China proposes introducing a carbon tax

The developing world takes the lead in fighting climate change.

There have been growing murmurs from China that the country may be getting serious about tackling climate change, and yesterday Xinhua News Agency announced that:

 

 

The news follows on from the Chinese government's promise earlier this month to do "whatever it takes" to cap coal use in the country. The official — albeit non-binding — target is now for coal consumption to peak at 4 billion tonnes in 2015.

The full Xinhua report on the carbon tax is thin on details, but points to an earlier report from the Ministry of Finance which suggested "levying a carbon tax in 2012 at 10 yuan [£1.05] per tonne of carbon dioxide, as well as recommended increasing the tax to 50 yuan [£5.27] per tonne by 2020."

The New York Times' Vikas Bajaj notes that:

China’s plan will not make a serious dent in global warming, though the tax may still have some beneficial impact within the country, where air pollution is a serious problem. A paper from the Chinese Academy for Environmental Planning suggests that a small tax could still raise revenue and provide an incentive to reduce emissions, bolstering China’s renewable energy industry.

As much as many in the West have used the inaction of China as an excuse not to do anything about climate change ourselves, that logic has a corollary. China is such a massive nation that it is starting to be in its own interest to break the collective action problem which has plagued environmental causes forever. Its problems are compounded by the fact that not only is it heavily reliant on fossil fuels, but it uses those fuels in the most polluting manner possible. A glance at recent stories about smog in Beijing should reveal why the government is so concerned about reducing pollution.

The real choice the nation is faced with is whether to do that by following the Western path, of replacing polluting fossil fuels with cleaner ones, or skip that stage altogether and move straight to renewables. That move would be reminiscent of the way that many developing nations, particularly in Africa, have skipped wired communications infrastructure entirely and moved straight to mobile phones. It has its disadvantages, of course — primarily speed and cost — but also offers a huge prize at the end of the transition: if China can become a genuine world leader in renewable technology, it would likely have the 21st century sewn-up for good.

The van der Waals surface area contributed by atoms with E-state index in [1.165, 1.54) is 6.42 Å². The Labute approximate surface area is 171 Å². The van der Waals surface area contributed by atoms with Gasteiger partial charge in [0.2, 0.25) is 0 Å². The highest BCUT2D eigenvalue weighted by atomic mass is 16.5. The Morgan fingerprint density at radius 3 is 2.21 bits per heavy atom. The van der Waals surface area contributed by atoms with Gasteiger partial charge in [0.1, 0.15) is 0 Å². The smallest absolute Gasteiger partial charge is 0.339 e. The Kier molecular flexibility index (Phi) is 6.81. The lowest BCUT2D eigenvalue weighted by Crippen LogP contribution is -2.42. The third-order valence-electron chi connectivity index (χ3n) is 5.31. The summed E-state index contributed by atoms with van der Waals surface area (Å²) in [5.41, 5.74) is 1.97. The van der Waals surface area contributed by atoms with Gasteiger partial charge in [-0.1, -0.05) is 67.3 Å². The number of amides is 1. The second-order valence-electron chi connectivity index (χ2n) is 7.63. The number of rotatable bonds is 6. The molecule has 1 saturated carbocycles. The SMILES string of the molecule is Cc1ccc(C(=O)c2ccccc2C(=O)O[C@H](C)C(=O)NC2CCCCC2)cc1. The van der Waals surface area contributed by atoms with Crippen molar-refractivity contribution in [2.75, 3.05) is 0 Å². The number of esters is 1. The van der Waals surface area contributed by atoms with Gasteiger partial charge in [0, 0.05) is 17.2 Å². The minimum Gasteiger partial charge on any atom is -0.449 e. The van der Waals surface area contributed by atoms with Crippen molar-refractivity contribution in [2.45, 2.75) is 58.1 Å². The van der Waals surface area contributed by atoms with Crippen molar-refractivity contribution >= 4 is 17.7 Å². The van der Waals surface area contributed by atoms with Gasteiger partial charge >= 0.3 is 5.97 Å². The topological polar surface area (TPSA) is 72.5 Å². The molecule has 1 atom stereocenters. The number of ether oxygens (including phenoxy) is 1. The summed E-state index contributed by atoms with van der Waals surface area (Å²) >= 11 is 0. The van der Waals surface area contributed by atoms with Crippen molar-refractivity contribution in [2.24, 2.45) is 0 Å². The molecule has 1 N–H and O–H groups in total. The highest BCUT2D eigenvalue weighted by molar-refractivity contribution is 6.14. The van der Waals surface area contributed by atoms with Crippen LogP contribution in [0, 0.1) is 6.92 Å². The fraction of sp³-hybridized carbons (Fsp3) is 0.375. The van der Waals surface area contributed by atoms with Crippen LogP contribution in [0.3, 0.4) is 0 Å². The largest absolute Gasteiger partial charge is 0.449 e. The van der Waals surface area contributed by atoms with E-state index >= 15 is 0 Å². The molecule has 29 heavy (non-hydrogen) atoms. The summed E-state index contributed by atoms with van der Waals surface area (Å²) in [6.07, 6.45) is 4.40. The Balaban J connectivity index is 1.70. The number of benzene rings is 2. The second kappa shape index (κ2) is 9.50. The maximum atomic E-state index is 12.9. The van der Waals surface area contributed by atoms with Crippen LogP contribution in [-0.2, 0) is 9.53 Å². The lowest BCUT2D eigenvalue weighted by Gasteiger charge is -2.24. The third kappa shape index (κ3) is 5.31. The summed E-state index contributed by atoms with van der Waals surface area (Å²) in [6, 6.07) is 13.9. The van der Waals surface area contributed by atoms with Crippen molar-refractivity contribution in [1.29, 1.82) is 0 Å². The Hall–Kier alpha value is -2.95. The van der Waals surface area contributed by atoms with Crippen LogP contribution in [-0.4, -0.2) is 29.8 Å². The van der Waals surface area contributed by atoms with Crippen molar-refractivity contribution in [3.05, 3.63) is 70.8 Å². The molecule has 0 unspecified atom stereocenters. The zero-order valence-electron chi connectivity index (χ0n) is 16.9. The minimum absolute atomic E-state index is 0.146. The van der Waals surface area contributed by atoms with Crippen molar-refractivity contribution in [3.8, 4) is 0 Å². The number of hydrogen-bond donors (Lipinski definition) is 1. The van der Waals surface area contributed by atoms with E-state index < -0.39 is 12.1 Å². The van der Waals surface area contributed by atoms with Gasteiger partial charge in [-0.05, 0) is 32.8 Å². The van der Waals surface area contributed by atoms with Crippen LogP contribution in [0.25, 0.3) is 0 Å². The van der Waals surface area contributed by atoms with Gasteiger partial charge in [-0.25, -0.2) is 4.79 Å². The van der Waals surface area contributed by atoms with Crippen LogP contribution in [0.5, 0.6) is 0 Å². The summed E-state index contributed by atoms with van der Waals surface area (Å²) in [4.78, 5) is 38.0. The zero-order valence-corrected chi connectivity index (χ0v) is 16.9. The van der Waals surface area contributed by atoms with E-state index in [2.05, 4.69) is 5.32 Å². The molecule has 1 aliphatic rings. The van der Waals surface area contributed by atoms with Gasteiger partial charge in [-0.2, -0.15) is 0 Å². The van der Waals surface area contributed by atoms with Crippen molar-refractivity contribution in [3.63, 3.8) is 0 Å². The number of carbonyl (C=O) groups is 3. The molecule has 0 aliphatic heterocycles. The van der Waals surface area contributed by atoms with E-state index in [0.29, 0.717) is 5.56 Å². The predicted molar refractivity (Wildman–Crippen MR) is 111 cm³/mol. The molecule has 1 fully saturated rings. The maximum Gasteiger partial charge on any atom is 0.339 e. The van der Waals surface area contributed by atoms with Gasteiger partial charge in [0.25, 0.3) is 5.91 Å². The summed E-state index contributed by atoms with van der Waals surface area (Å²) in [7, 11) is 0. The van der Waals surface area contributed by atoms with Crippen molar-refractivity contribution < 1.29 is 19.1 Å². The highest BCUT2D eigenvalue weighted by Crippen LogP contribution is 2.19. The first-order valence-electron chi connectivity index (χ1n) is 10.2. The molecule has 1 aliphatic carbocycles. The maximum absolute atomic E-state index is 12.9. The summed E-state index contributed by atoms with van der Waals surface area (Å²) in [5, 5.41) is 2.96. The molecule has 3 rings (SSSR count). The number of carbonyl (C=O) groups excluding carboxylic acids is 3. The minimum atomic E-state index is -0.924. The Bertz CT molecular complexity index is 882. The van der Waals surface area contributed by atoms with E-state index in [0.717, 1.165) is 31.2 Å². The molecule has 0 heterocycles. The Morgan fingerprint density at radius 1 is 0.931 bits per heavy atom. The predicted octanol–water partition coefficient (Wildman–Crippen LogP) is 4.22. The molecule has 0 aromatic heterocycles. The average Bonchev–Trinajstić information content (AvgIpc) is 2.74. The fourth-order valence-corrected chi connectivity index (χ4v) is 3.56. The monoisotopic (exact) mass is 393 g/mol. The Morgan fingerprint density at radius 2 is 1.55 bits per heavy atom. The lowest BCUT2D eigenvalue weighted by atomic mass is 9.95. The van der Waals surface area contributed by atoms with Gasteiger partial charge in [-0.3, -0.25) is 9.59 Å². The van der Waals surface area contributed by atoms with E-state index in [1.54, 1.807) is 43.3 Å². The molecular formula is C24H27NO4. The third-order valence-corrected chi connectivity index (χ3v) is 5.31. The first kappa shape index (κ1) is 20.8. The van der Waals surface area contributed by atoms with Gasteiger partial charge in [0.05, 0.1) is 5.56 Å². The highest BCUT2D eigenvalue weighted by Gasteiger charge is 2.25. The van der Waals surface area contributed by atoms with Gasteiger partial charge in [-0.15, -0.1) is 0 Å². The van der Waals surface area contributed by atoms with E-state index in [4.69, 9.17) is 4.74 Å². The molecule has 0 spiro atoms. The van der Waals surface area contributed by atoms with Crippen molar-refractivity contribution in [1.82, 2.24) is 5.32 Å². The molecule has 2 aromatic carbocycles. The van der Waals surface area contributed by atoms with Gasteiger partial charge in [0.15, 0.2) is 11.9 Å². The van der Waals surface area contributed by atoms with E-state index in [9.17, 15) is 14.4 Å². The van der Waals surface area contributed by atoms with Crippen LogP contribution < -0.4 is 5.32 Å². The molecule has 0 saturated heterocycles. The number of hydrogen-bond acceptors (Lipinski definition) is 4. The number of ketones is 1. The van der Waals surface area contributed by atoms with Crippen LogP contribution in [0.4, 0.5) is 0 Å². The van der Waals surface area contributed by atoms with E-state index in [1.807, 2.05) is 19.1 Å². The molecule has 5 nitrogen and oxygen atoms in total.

If that is the aim, this carbon tax will only be a stepping-stone on the journey. For it to truly offset the cost of pollution (and be an externality tax, rather than just a minor penalty for emitting carbon), it would have to be set in the order of £50-£100 a tonne. But if China starts to lead the way in fighting climate change, it will make it significantly harder for the developed world to carry on abdicating its responsibility.

Photograph: Getty Images

Alex Hern is a technology reporter for the Guardian. He was formerly staff writer at the New Statesman. You should follow Alex on Twitter.

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Is defeat in Stoke the beginning of the end for Paul Nuttall?

The Ukip leader was his party's unity candidate. But after his defeat in Stoke, the old divisions are beginning to show again

In a speech to Ukip’s spring conference in Bolton on February 17, the party’s once and probably future leader Nigel Farage laid down the gauntlet for his successor, Paul Nuttall. Stoke’s by-election was “fundamental” to the future of the party – and Nuttall had to win.
 
One week on, Nuttall has failed that test miserably and thrown the fundamental questions hanging over Ukip’s future into harsh relief. 

For all his bullish talk of supplanting Labour in its industrial heartlands, the Ukip leader only managed to increase the party’s vote share by 2.2 percentage points on 2015. This paltry increase came despite Stoke’s 70 per cent Brexit majority, and a media narrative that was, until the revelations around Nuttall and Hillsborough, talking the party’s chances up.